The church I grew up in wasn’t liturgical – we didn’t participate in Lent or many of the other religious holidays like my Methodist and Catholic friends. We were Baptist, so Easter, Christmas, and Independence Day were the big things in the church, along with Football Sunday, since I grew up in the South.
As an adult, I began to recognize some value in exploring my religious history – my Jewish roots as well as my protestant Christian roots – and discovered this practice of Lent. I participated a few years in my early twenties right after receiving my Bachelor’s in Evangelism and Discipleship degree from the prestigious Moody Bible Institute, but then I found the practice a bit lacking when all I was doing was “giving up chocolate” or skipping social media.
The practices most have shared with me felt shallow and uninspiring. My Lenten practice dropped off and it’s been a few years since I’ve bothered. This year, however, perhaps because of joining a denomination that participates in Lent and values sacrifice for spiritual benefit, I decided to explore this once again. I didn’t want to just give something up, though – I wanted to gain from my practice.
Giving Up Worry and Stress for Faith and Joy
For Lent this year, I chose to give up stress and worry for joy and faith. When something terrible happens, when something rubs me the wrong way, or when a client doesn’t pay after multiple notices, I have a choice.
Since February 17, I have been making this choice every day, sometimes multiple times a day.
- Acknowledge my frustration, anger, stressor, anxiety, fear, etc., saying it out loud or writing it down.
- Let myself feel the emotions and understand what they are, why I’m feeling them, and who – if anyone – has caused this trigger.
- Ask myself, “Can I do anything about this?” If I can, I work through solutions to resolve the issue. If I cannot, I acknowledge that aloud. “I cannot change this.”
- Look for positives in the situation: “I can’t get to the store right now, so I can use this opportunity to experiment with the ingredients in my cabinet.”
- If it’s more of a matter of faith, I acknowledge my inability to change the circumstances and then pray – asking God to take care of it because I can’t.
As I’ve been spending these weeks engaging in this practice, my stress levels have drastically reduced, I’ve spent more time in meditation and prayer (without even intending to), I’ve been able to connect more deeply with others, and my health seems to have improved – I have more energy and motivation to workout, daydream, and even get out my easel and paints at night.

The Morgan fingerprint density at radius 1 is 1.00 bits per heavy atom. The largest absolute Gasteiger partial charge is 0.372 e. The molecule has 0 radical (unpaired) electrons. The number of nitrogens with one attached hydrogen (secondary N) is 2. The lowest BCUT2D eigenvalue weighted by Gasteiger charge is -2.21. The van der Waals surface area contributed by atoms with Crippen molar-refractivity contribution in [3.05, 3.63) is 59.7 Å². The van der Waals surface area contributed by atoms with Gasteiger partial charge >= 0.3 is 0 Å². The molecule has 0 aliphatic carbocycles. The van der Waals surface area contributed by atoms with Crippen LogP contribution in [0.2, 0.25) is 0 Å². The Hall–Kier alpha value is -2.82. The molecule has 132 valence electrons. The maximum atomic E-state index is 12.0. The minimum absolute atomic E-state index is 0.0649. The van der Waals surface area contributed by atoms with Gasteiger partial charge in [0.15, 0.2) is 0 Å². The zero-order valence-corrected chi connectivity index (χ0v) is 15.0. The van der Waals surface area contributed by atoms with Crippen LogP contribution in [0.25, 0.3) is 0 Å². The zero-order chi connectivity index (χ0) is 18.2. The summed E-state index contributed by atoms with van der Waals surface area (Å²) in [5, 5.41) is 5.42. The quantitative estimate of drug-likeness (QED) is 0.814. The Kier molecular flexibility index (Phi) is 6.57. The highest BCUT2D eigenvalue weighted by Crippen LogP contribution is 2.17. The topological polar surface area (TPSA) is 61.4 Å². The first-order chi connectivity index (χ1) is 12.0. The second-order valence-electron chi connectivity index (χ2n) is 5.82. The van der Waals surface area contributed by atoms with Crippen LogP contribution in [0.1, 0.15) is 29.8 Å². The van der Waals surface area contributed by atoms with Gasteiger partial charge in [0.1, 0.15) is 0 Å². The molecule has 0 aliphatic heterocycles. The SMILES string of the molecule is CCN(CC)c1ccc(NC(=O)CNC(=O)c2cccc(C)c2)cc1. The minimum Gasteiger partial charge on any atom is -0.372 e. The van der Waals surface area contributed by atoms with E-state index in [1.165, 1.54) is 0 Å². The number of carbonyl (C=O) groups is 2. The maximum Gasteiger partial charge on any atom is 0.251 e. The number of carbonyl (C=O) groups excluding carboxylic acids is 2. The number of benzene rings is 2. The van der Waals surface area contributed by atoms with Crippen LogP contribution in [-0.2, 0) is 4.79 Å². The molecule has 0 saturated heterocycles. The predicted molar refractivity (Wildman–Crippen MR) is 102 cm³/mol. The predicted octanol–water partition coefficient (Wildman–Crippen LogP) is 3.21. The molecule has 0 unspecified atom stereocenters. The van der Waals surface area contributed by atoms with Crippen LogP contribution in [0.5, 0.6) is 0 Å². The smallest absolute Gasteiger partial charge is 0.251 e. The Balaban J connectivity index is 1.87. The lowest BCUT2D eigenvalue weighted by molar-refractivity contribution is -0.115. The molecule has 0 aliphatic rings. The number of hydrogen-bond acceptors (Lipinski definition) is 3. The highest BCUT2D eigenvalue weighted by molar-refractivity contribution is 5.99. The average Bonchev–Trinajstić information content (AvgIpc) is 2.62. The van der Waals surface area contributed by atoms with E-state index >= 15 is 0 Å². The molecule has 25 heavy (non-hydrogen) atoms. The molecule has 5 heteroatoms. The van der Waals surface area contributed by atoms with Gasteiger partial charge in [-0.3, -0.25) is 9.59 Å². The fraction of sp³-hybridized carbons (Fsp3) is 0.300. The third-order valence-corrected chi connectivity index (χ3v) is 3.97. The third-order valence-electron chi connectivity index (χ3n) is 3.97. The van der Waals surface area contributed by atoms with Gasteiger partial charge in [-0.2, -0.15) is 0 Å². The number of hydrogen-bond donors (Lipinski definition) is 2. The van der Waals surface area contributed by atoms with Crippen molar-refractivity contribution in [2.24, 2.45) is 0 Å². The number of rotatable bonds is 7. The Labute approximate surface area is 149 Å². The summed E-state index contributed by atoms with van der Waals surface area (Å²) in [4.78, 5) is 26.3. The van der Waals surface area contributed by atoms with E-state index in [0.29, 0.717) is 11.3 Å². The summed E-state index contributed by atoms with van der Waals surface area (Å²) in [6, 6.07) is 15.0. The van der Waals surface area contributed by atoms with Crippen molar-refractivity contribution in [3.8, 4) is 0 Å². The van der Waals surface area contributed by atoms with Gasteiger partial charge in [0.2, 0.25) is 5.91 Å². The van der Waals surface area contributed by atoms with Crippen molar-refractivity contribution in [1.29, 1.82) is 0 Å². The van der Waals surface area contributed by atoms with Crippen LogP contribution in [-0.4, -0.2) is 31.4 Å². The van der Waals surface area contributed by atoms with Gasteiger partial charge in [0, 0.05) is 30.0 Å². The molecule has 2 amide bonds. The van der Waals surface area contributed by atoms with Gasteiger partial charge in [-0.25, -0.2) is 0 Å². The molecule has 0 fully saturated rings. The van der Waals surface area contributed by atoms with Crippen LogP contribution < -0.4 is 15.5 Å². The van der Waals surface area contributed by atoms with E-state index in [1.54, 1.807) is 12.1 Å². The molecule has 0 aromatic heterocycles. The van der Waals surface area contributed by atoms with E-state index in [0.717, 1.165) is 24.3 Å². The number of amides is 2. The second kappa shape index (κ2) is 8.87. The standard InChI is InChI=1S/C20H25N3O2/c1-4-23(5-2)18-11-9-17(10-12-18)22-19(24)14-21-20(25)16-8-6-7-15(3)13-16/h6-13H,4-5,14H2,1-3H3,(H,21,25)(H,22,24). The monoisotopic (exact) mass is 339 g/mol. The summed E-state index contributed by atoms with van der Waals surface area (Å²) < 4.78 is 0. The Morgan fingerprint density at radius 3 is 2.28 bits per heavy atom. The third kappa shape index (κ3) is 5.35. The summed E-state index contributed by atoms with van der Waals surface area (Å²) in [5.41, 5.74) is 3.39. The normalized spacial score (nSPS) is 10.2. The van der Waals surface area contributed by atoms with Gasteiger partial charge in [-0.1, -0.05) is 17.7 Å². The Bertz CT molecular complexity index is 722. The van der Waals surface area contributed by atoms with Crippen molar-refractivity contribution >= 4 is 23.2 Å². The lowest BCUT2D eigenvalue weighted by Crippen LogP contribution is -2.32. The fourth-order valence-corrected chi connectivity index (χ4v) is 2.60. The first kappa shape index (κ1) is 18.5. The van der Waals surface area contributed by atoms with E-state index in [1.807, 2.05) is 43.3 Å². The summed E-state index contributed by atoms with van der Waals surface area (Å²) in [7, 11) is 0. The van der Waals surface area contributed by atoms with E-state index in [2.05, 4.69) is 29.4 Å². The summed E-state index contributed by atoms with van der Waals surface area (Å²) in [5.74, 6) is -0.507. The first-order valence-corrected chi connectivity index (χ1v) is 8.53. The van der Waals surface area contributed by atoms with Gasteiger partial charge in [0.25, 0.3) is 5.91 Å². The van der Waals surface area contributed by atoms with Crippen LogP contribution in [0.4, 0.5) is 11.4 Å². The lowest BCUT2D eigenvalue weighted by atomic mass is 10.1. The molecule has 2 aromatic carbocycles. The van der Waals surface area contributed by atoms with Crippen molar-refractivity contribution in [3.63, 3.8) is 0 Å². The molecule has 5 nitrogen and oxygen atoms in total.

Here are alternative things that you can do for lent:
Because not everyone has the same concerns and issues I have, I wanted to share some other great practices I’ve seen shared this Lenten season. I’m personally planning to engage some of these after Lent, hoping to make many of these new habits for myself in the long run.
1. Give Up Retail Therapy For Giving Of Yourself And Simple Joys
One blog I found offered the great idea of giving up shopping for anything you don’t need during Lent. The writer suggests putting the money you would have spent into two jars – half for spending later and the other half for donating to a worthy cause.
I’d suggest taking this concept even further – instead of just saving money, donate the time you would have spent shopping to a worthy cause. Even in the pandemic, there are many volunteer opportunities you can take up, from running convention rooms at your favorite fandom cons to answering calls for helplines and donation centers.
A few sites you can use to find volunteer opportunities:
- VolunteerMatch.org – for specific skilled volunteering
- Points of Light – well-known groups and nonprofits as well as others
- Hire Heroes USA – helping veterans and their families
- Tarjimly – volunteer your bilingual skills with refugees, Asylees and Immigrants
- Online Volunteering.org (part of the United Nations) – loads of opportunities of all kinds
2. Give Up One Meal A Day And Use That Time Well
One blogger suggested giving up one meal per day, then replacing that meal with spiritual nourishment instead. Obviously, if you have certain medical conditions (diabetes, hypoglycemia, eating disorders, and some others), this isn’t a good one to practice, but for those who don’t, it can make a big difference in your life.
One year, I did exactly this. Instead of eating my lunch (though I still ate breakfast and dinner), I spent the lunch hour in prayer and Bible study. I still occasionally do this practice and it continues to affect my overall well-being and spiritual health and life.
3. Chuck Your Sense of Entitlement
Pastor Phil Ressler suggested this one: give up your sense of entitlement for Lent. “The world does not owe me anything. God does not owe me anything. I live in humility and grace.”
Especially in this season of self-examination (the season of Lent, yes, but even more this period in history), this is an excellent choice to make for not just your own good, but the good of the world around you. When you no longer believe you’re owed something by the world, by God, or by others, you automatically become a more giving, more compassionate, and more empathetic person.
4. Use Your Change Wisely
Instead of giving up my stress and worry for this 40-day period, I plan to continue this practice for the rest of my life. I know I’ll have slumps and surges, some dark periods, and times when I just won’t want to “think positive.” Knowing, however, how dramatically this has changed my life for the good, even in just a couple of weeks, I have the motivation to continue with it and revisit regularly when I do “slump.”
Any of the above practices suggested for this Lenten season (and, yes, you can start now, even three weeks in!) are beneficial to our whole beings.